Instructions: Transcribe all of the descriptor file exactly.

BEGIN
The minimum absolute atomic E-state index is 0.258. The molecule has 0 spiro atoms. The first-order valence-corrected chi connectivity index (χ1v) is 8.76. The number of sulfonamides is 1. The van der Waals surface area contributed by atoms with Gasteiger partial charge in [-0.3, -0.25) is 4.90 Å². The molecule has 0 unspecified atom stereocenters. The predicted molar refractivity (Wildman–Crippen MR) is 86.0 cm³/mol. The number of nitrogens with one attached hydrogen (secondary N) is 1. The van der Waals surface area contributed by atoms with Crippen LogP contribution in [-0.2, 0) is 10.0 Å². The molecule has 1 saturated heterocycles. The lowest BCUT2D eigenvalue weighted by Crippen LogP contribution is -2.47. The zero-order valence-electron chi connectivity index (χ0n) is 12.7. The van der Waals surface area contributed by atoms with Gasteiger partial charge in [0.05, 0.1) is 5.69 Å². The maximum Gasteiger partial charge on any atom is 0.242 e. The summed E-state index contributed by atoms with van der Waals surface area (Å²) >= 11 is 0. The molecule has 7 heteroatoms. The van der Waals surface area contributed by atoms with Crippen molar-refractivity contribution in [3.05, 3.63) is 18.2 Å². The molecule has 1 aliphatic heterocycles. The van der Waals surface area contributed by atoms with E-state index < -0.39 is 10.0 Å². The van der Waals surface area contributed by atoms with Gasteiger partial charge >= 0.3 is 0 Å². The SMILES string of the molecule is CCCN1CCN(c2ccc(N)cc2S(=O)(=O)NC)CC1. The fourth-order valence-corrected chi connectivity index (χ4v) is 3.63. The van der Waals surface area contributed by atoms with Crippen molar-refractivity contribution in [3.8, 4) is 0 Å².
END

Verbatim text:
The minimum absolute atomic E-state index is 0.258. The molecule has 0 spiro atoms. The first-order valence-corrected chi connectivity index (χ1v) is 8.76. The number of sulfonamides is 1. The van der Waals surface area contributed by atoms with Gasteiger partial charge in [-0.3, -0.25) is 4.90 Å². The molecule has 0 unspecified atom stereocenters. The predicted molar refractivity (Wildman–Crippen MR) is 86.0 cm³/mol. The number of nitrogens with one attached hydrogen (secondary N) is 1. The van der Waals surface area contributed by atoms with Crippen LogP contribution in [-0.2, 0) is 10.0 Å². The molecule has 1 saturated heterocycles. The lowest BCUT2D eigenvalue weighted by Crippen LogP contribution is -2.47. The zero-order valence-electron chi connectivity index (χ0n) is 12.7. The van der Waals surface area contributed by atoms with Gasteiger partial charge in [0.05, 0.1) is 5.69 Å². The maximum Gasteiger partial charge on any atom is 0.242 e. The summed E-state index contributed by atoms with van der Waals surface area (Å²) >= 11 is 0. The molecule has 7 heteroatoms. The van der Waals surface area contributed by atoms with Crippen molar-refractivity contribution in [3.05, 3.63) is 18.2 Å². The molecule has 1 aliphatic heterocycles. The van der Waals surface area contributed by atoms with E-state index < -0.39 is 10.0 Å². The van der Waals surface area contributed by atoms with Gasteiger partial charge >= 0.3 is 0 Å². The SMILES string of the molecule is CCCN1CCN(c2ccc(N)cc2S(=O)(=O)NC)CC1. The fourth-order valence-corrected chi connectivity index (χ4v) is 3.63. The van der Waals surface area contributed by atoms with Crippen molar-refractivity contribution in [3.8, 4) is 0 Å².